ENCOUNTER A GIANT
UR - Fitzdares Crosseys Jockey Coaching Novices’ Chase, Huntingdon, Sunday 8th December
Encounter A Giant put up some very good performances in point to points and he built on those on his first start under rules after a 294-day break. He raced prominently from the start and looked to just about be travelling best going to 3 out. He was joined for the lead by Tarada once again turning out of the back and started to be nudged along going down the side of the course on the long run to 2 out. He was a length down and still hadn’t come under serious pressure when he got in too close to 2 out and unseated Liam Treadwell. He had made a couple of novicey mistakes at around halfway but generally Encounter A Giant jumped well and this was an encouraging start under rules in a strong novices’ chase.
JOCKEYS TO WATCH
Pieces on jump jockeys to follow often focus on those who have just ridden a notable winner, were stars on the pony racing circuit and/or are already well-established conditionals. However, that also means that it’s likely that everyone is already well aware of their talents and the betting market is too. Therefore, while I could put forward the likes of Ben Jones (who is having a remarkable season), Jack Tudor (who continues to impress and rode a double on Saturday) and Bryan Carver (who gave the tricky Nifty At Fifty a superb ride at Wincanton), in this column I will be aiming to highlight jockeys whose talents have yet to be widely identified.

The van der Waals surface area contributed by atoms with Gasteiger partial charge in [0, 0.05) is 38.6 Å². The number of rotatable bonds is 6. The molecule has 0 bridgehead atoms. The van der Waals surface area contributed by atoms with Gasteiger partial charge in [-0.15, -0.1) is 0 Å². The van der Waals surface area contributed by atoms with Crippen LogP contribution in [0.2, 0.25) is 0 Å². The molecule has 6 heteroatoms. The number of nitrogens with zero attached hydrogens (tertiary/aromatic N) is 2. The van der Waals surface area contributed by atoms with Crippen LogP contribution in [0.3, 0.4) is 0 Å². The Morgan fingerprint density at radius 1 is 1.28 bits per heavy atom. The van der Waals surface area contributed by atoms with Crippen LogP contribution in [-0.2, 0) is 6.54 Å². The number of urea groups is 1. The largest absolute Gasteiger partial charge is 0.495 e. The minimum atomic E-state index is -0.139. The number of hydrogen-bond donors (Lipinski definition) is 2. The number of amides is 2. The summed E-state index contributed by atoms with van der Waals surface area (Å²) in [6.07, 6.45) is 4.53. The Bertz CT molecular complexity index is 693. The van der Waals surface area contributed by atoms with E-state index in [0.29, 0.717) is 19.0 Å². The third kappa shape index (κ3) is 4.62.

It took only two rides under rules for Liam Harrison to get off the mark, winning on Magical Thomas at Stratford, and one fewer in point to points, winning on his first ride on Tom Barton at Larkhill. The 17-year-old has moved this season to work for Fergal O’Brien and has built up a good rapport with Petite Power on whom Harrison has won two races and was narrowly denied a third victory at Exeter. In the second of those wins at Uttoxeter, he showed calmness and confidence in his own judgement when not worrying as Coopers Square and Goodnight Charlie went clear shortly before the straight and waited before gradually closing the margin and going on to victory. It is very encouraging for his future that he already looks polished in the saddle so early in his career and I think we will be seeing Harrison’s name in headlines in years to come.
Not all talented jockeys are precocious, as highlighted most notably in recent years by the rise through the ranks of Rachael Blackmore. While Millie Wonnacott has an awful long way to go to match Blackmore’s achievements, her progress in the last 18 months suggests that with a bit of luck and the right opportunities, she could have a good career ahead of her in the saddle. Much of that progress has been seen in the pointing field where she had a 30% strike rate last season and is already on the board this season after a winner at Wadebridge on Sunday. She has shown herself to have a good tactical mind and be strong in a finish, and her skills have been on show under rules, often riding some less than straightforward customers (24 of her last 30 mounts have worn blinkers, cheekpieces or a visor). If she continues to improve in the manner that she has over the last 18 months, Wonnacott can become a force to be reckoned with in the amateur ranks and possibly, depending on the career path that she wishes to take, as a professional too.